Plants make starch to store glucose.

How do people and animals store glucose?

Now, all you wiseacres out there probably said on the shelf, or in a jar - and I guess that could answer the question!

But how does your BODY (or Monomer Mouse's little body) store glucose so that it can get to it fast and easy for quick energy? We make a polymer called glycogen, which is a lot like starch. It's made out of repeating glucose units put together just like starch, and it has a lot of branches - (more than starch does). Like starch, glycogen curls around and forms a big globby structure.

Because it's branched and globby, glycogen has ends sticking out all over. Enzymes can attach onto those ends and break the glycogen down fast into glucose units, that can be broken down further (by a bunch of other enzymes) to make ENERGY!Paul running like crazy!

So, where would you expect glycogen to be? Where you need it the most - in your muscles so you can run fast with a burst of energy. (Glycogen is also in your liver.)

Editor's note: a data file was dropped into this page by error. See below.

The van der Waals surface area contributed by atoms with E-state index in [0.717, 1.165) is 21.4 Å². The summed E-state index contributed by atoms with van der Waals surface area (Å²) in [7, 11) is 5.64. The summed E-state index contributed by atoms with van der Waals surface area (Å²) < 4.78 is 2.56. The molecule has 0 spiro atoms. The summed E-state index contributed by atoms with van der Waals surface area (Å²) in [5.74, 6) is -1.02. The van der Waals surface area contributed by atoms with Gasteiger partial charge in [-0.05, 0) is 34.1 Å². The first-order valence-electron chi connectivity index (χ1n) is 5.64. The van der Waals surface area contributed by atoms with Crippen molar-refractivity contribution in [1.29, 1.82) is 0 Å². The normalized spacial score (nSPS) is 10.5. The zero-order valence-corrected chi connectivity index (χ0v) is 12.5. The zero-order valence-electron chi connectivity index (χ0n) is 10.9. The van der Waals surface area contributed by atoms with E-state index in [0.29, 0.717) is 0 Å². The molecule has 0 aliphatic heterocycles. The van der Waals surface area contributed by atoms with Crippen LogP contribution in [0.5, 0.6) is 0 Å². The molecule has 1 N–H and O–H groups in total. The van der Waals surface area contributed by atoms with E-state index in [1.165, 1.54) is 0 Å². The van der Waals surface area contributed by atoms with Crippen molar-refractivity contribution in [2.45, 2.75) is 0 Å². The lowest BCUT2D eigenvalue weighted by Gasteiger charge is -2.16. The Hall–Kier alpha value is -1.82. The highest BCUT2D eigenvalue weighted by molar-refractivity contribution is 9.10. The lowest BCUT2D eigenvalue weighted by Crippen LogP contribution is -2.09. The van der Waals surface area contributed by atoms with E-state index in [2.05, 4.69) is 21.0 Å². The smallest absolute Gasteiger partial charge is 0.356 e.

Glycogen is really short-term storage. For long-term storage of energy, your body turns that glucose into fat. Fat is a pretty big molecule, but it's not a polymer. Fat can be stored compactly in special cells (called adipose) because it doesn't dissolve in water - it forms droplets in special compartments in adipose cells.

So there you go! That's how your body stores energy. When you eat starch, your body breaks it down into glucose, then makes glycogen for short-term storage. If there's a bunch left over that's not needed, fat is made for long-term storage.

Content by Patricia DePra; Graphics by Virginia Smith.